Article Information:
Disclosure

The author has no conflicts of interest to declare.

Correspondence

José Cunha-Vaz, AIBILI, Azinhaga Santa Comba, Celas, 3000-548 Coimbra, Portugal. E: cunhavaz@aibili.pt

Received

2009-07-29T00:00:00

References

  1. Cunha-Vaz JG, The blood–ocular barriers, Surv Ophthalmol, 1979;23:279–96.
  2. Cunha-Vaz JG, Maurice DM, The active transport of fluorescein by retinal vessels and the retina, J Physiol, 1967;191:467–86.
  3. Cunha-Vaz JG, Maurice DM, Fluorescein dynamics in the eye, Doc Ophthalmol, 1969;26:61–72.
  4. Cunha-Vaz JG, Shakib M, Ashton N, Studies on the permeability of the blood-ocular barrier. I. On the existence, development and site of a blood–retinal barrier, Br J Ophthalmol, 1966;50;411–53.
  5. Shakib M, Cunha-Vaz JG, Studies on the permeability of the blood-retinal barrier. IV. Junctional complexes of the retinal vessels and their role on their permeability, Exp Eye Res, 1966;5:229–34. li> Peyman GA, Bok D, Peroxidase diffusion in the normal and laser-coagulated primate retina, Invest Ophthalmol, 1972;11:35–45.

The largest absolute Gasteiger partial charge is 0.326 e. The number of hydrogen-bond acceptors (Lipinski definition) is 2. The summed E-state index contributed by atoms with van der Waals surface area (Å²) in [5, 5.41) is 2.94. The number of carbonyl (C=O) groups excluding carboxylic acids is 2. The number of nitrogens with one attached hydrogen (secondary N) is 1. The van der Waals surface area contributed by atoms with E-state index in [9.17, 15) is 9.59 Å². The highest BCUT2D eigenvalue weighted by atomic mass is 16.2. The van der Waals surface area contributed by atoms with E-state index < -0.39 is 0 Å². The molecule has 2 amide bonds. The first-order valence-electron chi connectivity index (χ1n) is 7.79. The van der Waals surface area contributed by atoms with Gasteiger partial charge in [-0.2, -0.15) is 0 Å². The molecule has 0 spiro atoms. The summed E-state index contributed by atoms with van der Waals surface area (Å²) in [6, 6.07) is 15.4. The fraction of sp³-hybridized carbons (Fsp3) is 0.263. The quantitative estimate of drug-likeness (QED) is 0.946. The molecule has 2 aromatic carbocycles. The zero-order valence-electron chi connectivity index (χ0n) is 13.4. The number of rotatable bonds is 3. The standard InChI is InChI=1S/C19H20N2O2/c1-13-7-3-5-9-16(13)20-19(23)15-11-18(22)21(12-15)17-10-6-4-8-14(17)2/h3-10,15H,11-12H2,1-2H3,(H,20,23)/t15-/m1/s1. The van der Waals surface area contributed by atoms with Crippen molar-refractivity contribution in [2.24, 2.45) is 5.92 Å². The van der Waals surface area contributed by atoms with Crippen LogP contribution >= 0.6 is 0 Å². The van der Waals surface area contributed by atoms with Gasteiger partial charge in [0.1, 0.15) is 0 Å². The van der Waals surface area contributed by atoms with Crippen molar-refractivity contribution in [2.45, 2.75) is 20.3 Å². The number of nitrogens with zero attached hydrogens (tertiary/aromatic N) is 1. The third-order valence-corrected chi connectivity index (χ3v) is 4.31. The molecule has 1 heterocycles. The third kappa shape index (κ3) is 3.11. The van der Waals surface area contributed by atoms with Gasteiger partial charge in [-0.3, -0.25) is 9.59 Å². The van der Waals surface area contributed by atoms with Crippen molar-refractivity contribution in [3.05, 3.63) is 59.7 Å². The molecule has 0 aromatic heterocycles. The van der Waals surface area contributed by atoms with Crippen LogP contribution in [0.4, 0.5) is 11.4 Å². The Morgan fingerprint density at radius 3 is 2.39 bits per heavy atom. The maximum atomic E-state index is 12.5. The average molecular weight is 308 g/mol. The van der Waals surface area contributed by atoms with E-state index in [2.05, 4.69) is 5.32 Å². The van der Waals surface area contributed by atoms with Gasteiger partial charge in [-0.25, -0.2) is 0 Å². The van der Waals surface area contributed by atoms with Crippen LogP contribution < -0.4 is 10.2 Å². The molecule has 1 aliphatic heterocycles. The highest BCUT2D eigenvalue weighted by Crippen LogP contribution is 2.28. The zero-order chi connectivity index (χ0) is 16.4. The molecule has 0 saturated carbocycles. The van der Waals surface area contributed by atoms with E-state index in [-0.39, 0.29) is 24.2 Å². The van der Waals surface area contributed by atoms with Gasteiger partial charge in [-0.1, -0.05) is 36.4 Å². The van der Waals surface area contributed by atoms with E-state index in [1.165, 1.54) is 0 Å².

6. Strauss O, The retinal pigment epithelium in visual function, Physiol Rev, 2005;85:845–81.
  7. Philips BE, Antonetti DA, Blood–retinal barrier. In: Joussen AM, Gardner TW, Kirchhof B, Ryan SJ (eds), Retinal Vascular Disease, Berlin: Springer-Verlag, 2007;139–53.
  8. Kaplan HJ, Niederkorn JY, Regional immunity and immune privilege. In: Niederkorn JY, Kaplan HG, Immune Response and the Eye. Chemical Immubology Allergy, Basel: Karger, 2007;92:11–26.